The reunion reserved a travel coach with an intercom and visited several historic sites in Oklahoma’s Delaware District, along with places the family lived, transacted business and are buried. Presentations on the tour included charts, maps, pictures, displays, books, and genealogy material pertaining to family history.
Friday they traveled north into the Delaware District and visited historic sites where policies had impacted their ancestor’s lives. They contemplated Charles’s involvement at the Battle of Cabin Creek historic site. At the Saline Courthouse they imagined ancestors coming to cast their votes in Cherokee Tribal elections. They visited cemeteries where Lucinda and other descendants are buried. That evening they showed a documentary called Last Raid at Cabin Creek.
Saturday, again by coach, they traveled south, first stopping at Fort Gibson State Historic Site, where their ancestors met and married. Lucinda was 16 and Charles was 24. From there the tour stepped out of the Cherokee Nation and 30 years into the future. They went south to the Battle of Honey Springs State Historic Site. Again they imagined Charles’s involvement at another pivotal engagement of the Civil War in Indian Territory and cried that he was an old man in the Union Army, who at this place faced his sons who were Confederates.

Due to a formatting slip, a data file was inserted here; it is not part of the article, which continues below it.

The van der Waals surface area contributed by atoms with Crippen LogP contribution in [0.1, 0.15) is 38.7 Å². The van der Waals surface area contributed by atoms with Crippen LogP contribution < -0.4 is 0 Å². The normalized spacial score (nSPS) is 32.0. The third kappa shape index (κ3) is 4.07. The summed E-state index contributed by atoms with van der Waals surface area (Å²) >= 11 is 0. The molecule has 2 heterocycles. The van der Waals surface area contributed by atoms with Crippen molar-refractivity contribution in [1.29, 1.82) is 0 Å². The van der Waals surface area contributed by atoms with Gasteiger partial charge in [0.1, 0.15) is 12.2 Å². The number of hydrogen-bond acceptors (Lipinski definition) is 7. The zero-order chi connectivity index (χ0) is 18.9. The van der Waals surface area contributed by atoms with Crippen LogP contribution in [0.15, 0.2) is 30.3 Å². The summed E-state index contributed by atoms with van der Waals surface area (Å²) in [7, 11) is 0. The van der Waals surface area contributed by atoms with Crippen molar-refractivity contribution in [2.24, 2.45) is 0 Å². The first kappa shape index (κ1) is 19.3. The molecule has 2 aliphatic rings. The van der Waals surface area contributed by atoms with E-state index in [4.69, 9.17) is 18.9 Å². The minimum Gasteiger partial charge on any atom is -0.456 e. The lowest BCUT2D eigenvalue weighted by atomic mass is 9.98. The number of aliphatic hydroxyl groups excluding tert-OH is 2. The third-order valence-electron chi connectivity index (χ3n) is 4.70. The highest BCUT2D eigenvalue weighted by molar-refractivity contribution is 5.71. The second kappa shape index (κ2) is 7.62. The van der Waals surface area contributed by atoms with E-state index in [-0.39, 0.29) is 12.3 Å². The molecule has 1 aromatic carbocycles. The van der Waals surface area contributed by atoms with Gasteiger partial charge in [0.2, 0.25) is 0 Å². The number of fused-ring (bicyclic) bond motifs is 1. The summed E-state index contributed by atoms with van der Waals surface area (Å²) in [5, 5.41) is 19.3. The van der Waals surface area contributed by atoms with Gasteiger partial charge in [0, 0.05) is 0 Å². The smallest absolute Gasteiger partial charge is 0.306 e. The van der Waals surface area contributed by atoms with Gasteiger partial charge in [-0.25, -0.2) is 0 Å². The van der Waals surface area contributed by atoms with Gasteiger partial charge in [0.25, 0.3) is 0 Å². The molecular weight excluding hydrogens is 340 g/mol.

Each day the coordinator, Jennifer Sparks, called ahead and made reservations for the party. She chose moderately priced restaurants with which she was familiar and served good food. Everyone was satisfied.
Reported by Jennifer Sparks, Fort Gibson, Oklahoma, who says in commenting about her reunion: “It was a great accomplishment to have successfully executed such a large event, and it was so worth it. I think the greatest reward was the wonderful people I came to know and love. I made so many new friends out of previously unknown relatives, and it is a satisfying feeling.”